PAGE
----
Since early 2018, domestic banks have mulled over charter capital hike plans and sought shareholders’ approval for mergers and acquisitions in a bid to improve their competitiveness and expand their growth scale.
|Banks get back into M&A deals after a two-year lull, Source: Dien Dan Doanh Nghiep |
The mergers and acquisitions (M&A) deal between HDBank and PGBank was scheduled for completion this month, meaning that PGBank will have its operational licence withdrawn and HDBank will take over all legitimate rights and benefits of PGBank.
After the deal, HDBank’s charter capital will touch VND12.81 trillion ($566.8 million). With a stock swap plan of 0.621 HDBank share for 1 PGBank share, PGBank’s stock batch will be converted into 186.3 million HDBank shares after realisation.
In light of current regulations, PGBank’s major shareholder Petrolimex–Vietnam’s largest fuel distributor–must divest entirely from PGBank. Petrolimex, which holds 40 per cent of PGBank’s charter capital, accounts for 50 per cent of Vietnam’s petrol market share, with an expansive network of 6,100 filling stations and sales agents carrying the Petrolimex brand nationwide. Market observers expect that the merger will help Ho Chi Minh City-based commercial lender HDBank make use of the existing advantages of both Petrolimex and PGBank, from there diversifying its range of products and services to mitigate its reliance on credit operations.
Earlier, PGBank had failed in finalising an M&A plan with major state-owned lender VietinBank. After bidding farewell to PGBank, VietinBank was said to consider a new M&A plan when its general director Le Duc Tho hinted that M&A is good as it brings opportunities for VietinBank to grow stronger.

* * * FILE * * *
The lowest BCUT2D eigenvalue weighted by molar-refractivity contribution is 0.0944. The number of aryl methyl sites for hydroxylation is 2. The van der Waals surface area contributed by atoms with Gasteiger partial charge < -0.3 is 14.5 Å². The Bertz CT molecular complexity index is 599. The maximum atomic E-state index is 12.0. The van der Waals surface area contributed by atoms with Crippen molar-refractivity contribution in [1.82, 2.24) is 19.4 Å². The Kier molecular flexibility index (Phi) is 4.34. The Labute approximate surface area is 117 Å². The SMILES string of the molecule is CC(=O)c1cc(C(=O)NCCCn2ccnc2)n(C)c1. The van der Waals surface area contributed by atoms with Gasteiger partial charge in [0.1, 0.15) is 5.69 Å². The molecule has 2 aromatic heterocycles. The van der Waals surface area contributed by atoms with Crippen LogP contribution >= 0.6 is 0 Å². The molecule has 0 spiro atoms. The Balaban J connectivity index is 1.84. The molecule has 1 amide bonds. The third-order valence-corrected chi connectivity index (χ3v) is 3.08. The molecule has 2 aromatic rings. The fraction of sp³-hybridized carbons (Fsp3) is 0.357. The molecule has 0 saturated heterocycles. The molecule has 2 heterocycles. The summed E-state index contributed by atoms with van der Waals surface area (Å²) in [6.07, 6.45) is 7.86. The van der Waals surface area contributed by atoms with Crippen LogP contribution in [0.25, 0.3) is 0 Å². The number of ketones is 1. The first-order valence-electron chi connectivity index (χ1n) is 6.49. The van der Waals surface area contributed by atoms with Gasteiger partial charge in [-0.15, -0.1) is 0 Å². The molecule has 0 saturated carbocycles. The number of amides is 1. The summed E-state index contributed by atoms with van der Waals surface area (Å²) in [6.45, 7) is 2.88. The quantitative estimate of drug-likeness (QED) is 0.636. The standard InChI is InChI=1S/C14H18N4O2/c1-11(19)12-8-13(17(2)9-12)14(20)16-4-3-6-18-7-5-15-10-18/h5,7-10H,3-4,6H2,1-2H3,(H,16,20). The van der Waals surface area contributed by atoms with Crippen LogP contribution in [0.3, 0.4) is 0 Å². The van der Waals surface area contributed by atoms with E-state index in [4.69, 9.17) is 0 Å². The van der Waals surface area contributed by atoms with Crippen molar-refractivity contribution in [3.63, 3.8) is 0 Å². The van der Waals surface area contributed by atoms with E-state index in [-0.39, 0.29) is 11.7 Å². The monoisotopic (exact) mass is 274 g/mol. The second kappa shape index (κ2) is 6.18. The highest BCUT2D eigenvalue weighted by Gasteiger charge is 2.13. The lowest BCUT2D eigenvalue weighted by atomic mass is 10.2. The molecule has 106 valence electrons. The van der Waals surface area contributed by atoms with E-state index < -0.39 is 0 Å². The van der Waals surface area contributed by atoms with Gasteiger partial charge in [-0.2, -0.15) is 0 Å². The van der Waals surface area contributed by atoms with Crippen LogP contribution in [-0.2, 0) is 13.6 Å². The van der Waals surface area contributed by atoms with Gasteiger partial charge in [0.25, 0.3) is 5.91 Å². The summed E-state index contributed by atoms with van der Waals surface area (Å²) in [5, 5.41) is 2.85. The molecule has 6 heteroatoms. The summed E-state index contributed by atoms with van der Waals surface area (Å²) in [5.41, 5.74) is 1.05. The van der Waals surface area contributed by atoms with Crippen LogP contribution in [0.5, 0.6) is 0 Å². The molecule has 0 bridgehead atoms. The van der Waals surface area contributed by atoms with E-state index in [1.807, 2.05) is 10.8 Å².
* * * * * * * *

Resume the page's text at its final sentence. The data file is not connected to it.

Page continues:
In a related development, Ngo Chi Dung, chairman of VPBank, revealed that the bank’s recent commitment to boost its charter capital was to serve an M&A plan in 2018. VPBank raised its charter capital to VND27 trillion ($1.19 billion) from VND15 trillion ($663 million) at the beginning of this year.
The bank has experience with M&A deals. VPBank bought out Vinacomin Finance Company in 2014, then shifted the acquired company’s business model. Thanks to the deal, the bank now owns a “goose that lays golden eggs”, FE Credit, which holds about 50 per cent of Vietnam’s consumer finance market share. FE Credit was responsible for nearly half of VPBank’s profits in recent years.
The executives of many other banks have also expressed their eagerness to jump on the M&A bandwagon once opportunities arrive. Representatives of LienVietPostBank and MBBank told VIR that capital increases and M&A engagement are under consideration at their banks. The targets of these banks might be credit institutions entitled to be restructured by the State Bank of Vietnam (SBV), such as Dong A Bank, GPBank or Ocean Bank.
In fact, M&A in banking has lain dormant for the past two years, with the only exceptions being deals involving foreign bank entities, such as South Korea’s Shinhan Bank Vietnam buying ANZ Vietnam’s retail business or local VIB buying the retail segment of Australia’s Commonwealth Bank.
Industry insiders have named stricter regulations in the SBV’s Circular No.39/2016/TT-NHNN as one of the reasons behind the banking sector’s uneventful M&A picture in recent years. Under the circular, commercial banks face more restrictions in borrowing to buy stakes in other banks than previously. However, it was said that there would be an M&A wave in banking in the near future.
In the words of CEO of a foreign bank, M&As among banks are an inevitable trend as the SBV will increasingly scale up operation standards, such as Basel II as well as regulations on liquidity or capital adequacy ratios. Therefore, smaller or underperforming banks need to merge with strong ones to ensure their own survival.